A group of vultures, also known as a committee, or maybe a kettle, or, a wake, if they happen to be feasting on some sumptuous delicacy along the road.A gaggle of gooses were seen in a field during a recent visit on a very wet Saturday morning to the Union County State Fish and Wildlife Area near Ware. The writer wishes he knowed what kind of gooses they were...

Google gaggle...and this is what you get...

Please read this...

This all started with what seemed like a pretty simple, maybe even silly, idea, and then quickly ended up going down a rabbit hole. By the way, do you know the name for a group of rabbits?

One day last week, your writer, who also takes an occasional photograph or two or three, was looking at an image of a whole bunch of gooses. The photo, by the way, features some gooses which your writer could not immediately identify, except for the two on the left, who said they were Garfield and Gus. 

Well, one thing led to another..the one thing being the name for a group of gooses, which, as I am sure you know, is “gaggle.” Do a search on Google for gaggle and you could get something like 4,850,000 results. 

One of those results, Wikipedia, a wonderful little tool, shared that “the collective noun for a group of geese on the ground is a gaggle; when in flight, they are called a skein, a team, or a wedge; when flying close together, they are called a plump.” 

(For whatever it’s worth, during some of my daily walkabouts in recent weeks, which often happen at night, I have heard gooses flying overhead. Since it was dark, the geese really could not be seen well. Actually, they could not be seen. Period. So, I do not know if they were a skein or a plump.)

The Merriam-Webster online dictionary echoed what was discovered on Wikipedia, defining a gaggle as “a flock of geese when not in flight.” 

The information about gooses was followed by additional information which defined gaggle as “a group, aggregation, or cluster lacking organization...a gaggle of reporters and photographers.” 

Goodness. Yours truly toils as a reporter...and a photographer. Never thought of myself as being part of a gaggle. I can assure you that should the occasion arise any time soon, I will be doing everything possible to avoid being part of a plump of reporters and photographers. 

Armed with all of this relatively useless information about gaggle and gooses, a question popped up in my rather simple little mind: What are some of the names for other groups of various furry, feathered and finned creatures?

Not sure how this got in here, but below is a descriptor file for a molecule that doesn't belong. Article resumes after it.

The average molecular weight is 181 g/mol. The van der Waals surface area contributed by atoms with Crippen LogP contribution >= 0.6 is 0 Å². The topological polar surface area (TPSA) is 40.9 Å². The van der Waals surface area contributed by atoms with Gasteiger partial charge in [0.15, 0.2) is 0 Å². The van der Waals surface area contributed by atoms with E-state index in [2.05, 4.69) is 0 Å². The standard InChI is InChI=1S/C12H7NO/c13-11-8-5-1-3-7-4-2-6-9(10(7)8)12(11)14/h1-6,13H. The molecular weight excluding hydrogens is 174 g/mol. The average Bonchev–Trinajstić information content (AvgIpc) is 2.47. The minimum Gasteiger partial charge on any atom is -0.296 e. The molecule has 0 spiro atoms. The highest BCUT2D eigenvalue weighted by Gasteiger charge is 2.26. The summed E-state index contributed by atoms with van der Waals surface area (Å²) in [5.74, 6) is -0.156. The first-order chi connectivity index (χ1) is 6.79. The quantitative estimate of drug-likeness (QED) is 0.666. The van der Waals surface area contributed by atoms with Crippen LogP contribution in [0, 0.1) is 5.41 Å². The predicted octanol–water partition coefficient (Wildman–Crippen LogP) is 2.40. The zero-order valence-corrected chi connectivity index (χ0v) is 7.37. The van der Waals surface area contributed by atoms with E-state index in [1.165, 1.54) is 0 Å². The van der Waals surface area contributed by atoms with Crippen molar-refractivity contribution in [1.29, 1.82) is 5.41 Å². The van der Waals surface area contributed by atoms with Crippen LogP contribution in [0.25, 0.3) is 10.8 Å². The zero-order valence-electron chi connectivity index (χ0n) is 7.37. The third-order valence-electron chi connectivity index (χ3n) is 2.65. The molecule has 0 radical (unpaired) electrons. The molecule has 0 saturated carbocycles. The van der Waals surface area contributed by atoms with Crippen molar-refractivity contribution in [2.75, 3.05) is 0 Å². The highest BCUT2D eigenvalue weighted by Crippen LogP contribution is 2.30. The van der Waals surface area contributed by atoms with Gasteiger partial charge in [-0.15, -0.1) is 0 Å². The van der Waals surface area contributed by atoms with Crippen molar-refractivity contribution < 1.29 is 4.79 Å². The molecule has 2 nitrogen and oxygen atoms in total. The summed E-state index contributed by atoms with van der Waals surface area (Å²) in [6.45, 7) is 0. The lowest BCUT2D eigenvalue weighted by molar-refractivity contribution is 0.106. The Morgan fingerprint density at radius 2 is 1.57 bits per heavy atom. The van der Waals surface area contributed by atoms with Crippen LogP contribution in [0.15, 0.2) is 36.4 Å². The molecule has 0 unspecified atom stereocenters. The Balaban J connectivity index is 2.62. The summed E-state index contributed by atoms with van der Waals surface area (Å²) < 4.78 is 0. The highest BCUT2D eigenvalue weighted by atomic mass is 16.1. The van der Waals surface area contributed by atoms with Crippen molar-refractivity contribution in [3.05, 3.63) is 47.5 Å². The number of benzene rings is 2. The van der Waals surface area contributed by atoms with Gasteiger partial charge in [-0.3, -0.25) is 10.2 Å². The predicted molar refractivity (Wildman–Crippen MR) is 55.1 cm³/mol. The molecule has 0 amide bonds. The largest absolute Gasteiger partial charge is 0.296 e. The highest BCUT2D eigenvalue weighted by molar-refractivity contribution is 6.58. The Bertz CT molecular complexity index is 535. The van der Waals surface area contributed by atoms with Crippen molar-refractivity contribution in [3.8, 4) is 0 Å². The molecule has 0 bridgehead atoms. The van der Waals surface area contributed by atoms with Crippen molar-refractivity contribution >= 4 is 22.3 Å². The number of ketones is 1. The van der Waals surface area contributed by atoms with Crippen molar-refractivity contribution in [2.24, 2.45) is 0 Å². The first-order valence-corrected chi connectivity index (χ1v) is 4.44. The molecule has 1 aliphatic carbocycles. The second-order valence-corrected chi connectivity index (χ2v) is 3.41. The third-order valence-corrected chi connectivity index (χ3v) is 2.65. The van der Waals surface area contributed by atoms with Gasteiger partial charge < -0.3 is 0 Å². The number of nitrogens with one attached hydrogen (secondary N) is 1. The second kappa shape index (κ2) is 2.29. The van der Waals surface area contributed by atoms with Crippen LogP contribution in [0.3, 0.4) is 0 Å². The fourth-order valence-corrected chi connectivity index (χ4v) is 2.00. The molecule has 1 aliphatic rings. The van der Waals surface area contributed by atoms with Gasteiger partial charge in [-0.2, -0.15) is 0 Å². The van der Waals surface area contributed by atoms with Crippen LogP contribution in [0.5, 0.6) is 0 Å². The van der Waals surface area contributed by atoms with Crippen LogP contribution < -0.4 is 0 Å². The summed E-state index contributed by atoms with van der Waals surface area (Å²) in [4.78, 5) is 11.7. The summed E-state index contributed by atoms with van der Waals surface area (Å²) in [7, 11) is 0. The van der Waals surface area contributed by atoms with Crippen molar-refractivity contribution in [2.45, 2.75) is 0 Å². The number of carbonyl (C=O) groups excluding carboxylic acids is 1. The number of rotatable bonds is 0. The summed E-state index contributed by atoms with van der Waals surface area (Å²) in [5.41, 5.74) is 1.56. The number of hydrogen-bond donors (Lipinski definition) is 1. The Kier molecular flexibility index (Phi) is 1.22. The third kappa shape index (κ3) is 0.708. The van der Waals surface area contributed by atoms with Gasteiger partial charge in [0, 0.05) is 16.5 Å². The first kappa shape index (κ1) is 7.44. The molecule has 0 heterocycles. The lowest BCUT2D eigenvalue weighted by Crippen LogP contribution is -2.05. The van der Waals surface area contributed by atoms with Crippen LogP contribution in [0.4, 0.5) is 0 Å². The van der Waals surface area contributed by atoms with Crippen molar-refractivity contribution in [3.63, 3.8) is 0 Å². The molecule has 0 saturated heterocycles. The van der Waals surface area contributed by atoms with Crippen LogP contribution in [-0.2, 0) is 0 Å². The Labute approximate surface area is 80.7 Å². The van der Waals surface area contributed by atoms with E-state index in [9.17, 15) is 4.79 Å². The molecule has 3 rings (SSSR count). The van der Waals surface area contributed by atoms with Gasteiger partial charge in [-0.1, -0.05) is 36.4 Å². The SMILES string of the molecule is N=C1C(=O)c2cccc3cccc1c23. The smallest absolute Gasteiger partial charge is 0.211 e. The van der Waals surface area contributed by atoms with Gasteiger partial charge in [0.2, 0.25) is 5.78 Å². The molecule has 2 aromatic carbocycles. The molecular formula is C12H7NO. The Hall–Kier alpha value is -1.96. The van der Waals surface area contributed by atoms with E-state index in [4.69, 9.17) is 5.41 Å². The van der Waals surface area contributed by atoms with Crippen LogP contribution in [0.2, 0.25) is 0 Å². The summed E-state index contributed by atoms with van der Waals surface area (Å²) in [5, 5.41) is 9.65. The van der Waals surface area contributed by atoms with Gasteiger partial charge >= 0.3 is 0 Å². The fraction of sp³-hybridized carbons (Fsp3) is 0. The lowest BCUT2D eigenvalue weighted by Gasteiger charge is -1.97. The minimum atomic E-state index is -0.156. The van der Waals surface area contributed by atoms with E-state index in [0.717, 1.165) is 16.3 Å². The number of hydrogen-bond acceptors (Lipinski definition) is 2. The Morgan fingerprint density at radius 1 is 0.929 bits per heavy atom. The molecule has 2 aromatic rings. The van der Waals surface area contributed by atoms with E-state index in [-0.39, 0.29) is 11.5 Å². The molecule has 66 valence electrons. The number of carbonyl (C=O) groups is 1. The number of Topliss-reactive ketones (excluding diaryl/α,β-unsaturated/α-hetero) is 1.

Merriam-Webster also was kind enough to let me know that the first known use of the word “gaggle” was sometime in the 1400s. That, dear readers, leads us to the next step in our journey down the rabbit hole. By the way, I was not working as a reporter, or as a photographer, in the 1400s.

Then, a fascinating website called owlcation informed me that animal group names date back to medieval times when a list of collective terms for animals first appeared in ‘The Book of Saint Albans, printed in 1486. This book, written by a nun named Juliana Barnes, covered the topics of hunting, fishing, and coats arms, and it also included the first-ever list of collective nouns for every type of animal you could possibly imagine. 

The only thing I can figure is that Ms. Barnes must have had a copy of one of Dr. Seuss’s first books to spark her imagination. “One fish...two fish...red fish...blue fish” perhaps.

A group of fish, for example, is a school...and a draft...and a nest...and a run...and a shoal. 

Anyway, let’s just kind of run with this...have fun...

A group of apes is a troop or shrewdness. A group of bears is a sleuth, or a sloth. A group of sloths is a bear. Not really. A group of sloths is a bed. 

A group of cats is called a clowder, a pounce, a glaring or destruction (if they are wild). However, the group of cats at our abode (there are two of them) is called a nap. Until they wake up. Then, they also are destruction.

A group of gnus, as implausible as it might sound, is called an implausibility. A group of hippotamuses is called a thunder, or a bloat, which actually seems plausible. 

A group of kangaroos is called a troop, or a mob. A group of cattle is a mob. I always thought a group of cattle was a herd. At least that’s what I’ve heard. I do not know what a group of cattle which can hop would be called. A silly?

A group of narwhals is called a blessing. I suppose it actually might be a blessing if you happen to see a narwhal. Don’t think I’ve ever seen one in a local farm pond.

A group of squirrels is called a scurry, or a dray (if it happens to be a mommy squirrel and her babies in a nest). Lately, we’ve had a scurry of squirrels at bird feeders in our yard. They do like to eat.

A group of sparrows is a host. Along with the scurry of squirrels, we’ve had a host of sparrows at our bird feeders, too.

We’re almost done here, folks...we’ll close with the names of groups of some creepy crawlies...as in a group of rattlesnakes (a rhumba), toads (a knot), frogs (an army) and worms (a bunch). Of all these names, a bunch of worms seems to make the most sense of all.

Oh...a group of rabbits is called herd. Well, that’s what I learned on the internet, which means that it has to be right.

I don’t know if all of these names can actually be attributed to Ms. Barnes. Heck, I don’t even know if all of those names are real. But it would have been fun to be there when Ms. Barnes started compiling the list.

(P.S. This column makes reference several times to “gooses” and also uses the word “knowed.” For all of you grammar police: yes, I do know that the plural of goose is not “gooses.” The plural of goose is “geeses.” A silly goose told me...that’s how I knowed it.)

The Gazette-Democrat

112 Lafayette St.
Anna, Illinois 62906
Office Number: (618) 833-2158
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